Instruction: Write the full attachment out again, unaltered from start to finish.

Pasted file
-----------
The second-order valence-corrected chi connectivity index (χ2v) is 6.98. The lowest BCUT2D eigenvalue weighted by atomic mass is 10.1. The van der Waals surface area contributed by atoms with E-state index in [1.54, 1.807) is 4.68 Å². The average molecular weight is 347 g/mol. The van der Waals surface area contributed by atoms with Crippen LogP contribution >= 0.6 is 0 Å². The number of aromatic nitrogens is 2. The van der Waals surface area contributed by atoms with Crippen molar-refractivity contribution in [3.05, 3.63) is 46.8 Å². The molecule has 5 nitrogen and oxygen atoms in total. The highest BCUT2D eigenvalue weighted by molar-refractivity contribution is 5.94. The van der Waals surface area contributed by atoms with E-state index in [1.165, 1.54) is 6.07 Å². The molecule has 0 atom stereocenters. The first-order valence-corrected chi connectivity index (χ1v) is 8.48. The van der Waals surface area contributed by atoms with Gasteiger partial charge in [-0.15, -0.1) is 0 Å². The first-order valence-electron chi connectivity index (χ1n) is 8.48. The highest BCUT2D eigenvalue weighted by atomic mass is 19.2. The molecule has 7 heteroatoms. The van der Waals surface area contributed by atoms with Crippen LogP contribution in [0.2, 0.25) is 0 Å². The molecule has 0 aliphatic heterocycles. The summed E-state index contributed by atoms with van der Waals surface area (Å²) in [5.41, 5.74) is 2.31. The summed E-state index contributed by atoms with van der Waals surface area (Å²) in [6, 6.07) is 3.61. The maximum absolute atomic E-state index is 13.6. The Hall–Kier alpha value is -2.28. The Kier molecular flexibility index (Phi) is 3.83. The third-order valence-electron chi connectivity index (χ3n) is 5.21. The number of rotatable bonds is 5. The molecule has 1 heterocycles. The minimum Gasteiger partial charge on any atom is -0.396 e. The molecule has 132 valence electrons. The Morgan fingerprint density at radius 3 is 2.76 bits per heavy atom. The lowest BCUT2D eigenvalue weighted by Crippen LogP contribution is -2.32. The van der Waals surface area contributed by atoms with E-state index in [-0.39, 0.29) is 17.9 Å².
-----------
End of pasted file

The second-order valence-corrected chi connectivity index (χ2v) is 6.98. The lowest BCUT2D eigenvalue weighted by atomic mass is 10.1. The van der Waals surface area contributed by atoms with E-state index in [1.54, 1.807) is 4.68 Å². The average molecular weight is 347 g/mol. The van der Waals surface area contributed by atoms with Crippen LogP contribution >= 0.6 is 0 Å². The number of aromatic nitrogens is 2. The van der Waals surface area contributed by atoms with Crippen molar-refractivity contribution in [3.05, 3.63) is 46.8 Å². The molecule has 5 nitrogen and oxygen atoms in total. The highest BCUT2D eigenvalue weighted by molar-refractivity contribution is 5.94. The van der Waals surface area contributed by atoms with E-state index in [1.165, 1.54) is 6.07 Å². The molecule has 0 atom stereocenters. The first-order valence-corrected chi connectivity index (χ1v) is 8.48. The van der Waals surface area contributed by atoms with Gasteiger partial charge in [-0.15, -0.1) is 0 Å². The first-order valence-electron chi connectivity index (χ1n) is 8.48. The highest BCUT2D eigenvalue weighted by atomic mass is 19.2. The molecule has 7 heteroatoms. The van der Waals surface area contributed by atoms with Crippen LogP contribution in [0.2, 0.25) is 0 Å². The molecule has 0 aliphatic heterocycles. The summed E-state index contributed by atoms with van der Waals surface area (Å²) in [5.41, 5.74) is 2.31. The summed E-state index contributed by atoms with van der Waals surface area (Å²) in [6, 6.07) is 3.61. The maximum absolute atomic E-state index is 13.6. The Hall–Kier alpha value is -2.28. The Kier molecular flexibility index (Phi) is 3.83. The third-order valence-electron chi connectivity index (χ3n) is 5.21. The number of rotatable bonds is 5. The molecule has 1 heterocycles. The minimum Gasteiger partial charge on any atom is -0.396 e. The molecule has 132 valence electrons. The Morgan fingerprint density at radius 3 is 2.76 bits per heavy atom. The lowest BCUT2D eigenvalue weighted by Crippen LogP contribution is -2.32. The van der Waals surface area contributed by atoms with E-state index in [-0.39, 0.29) is 17.9 Å².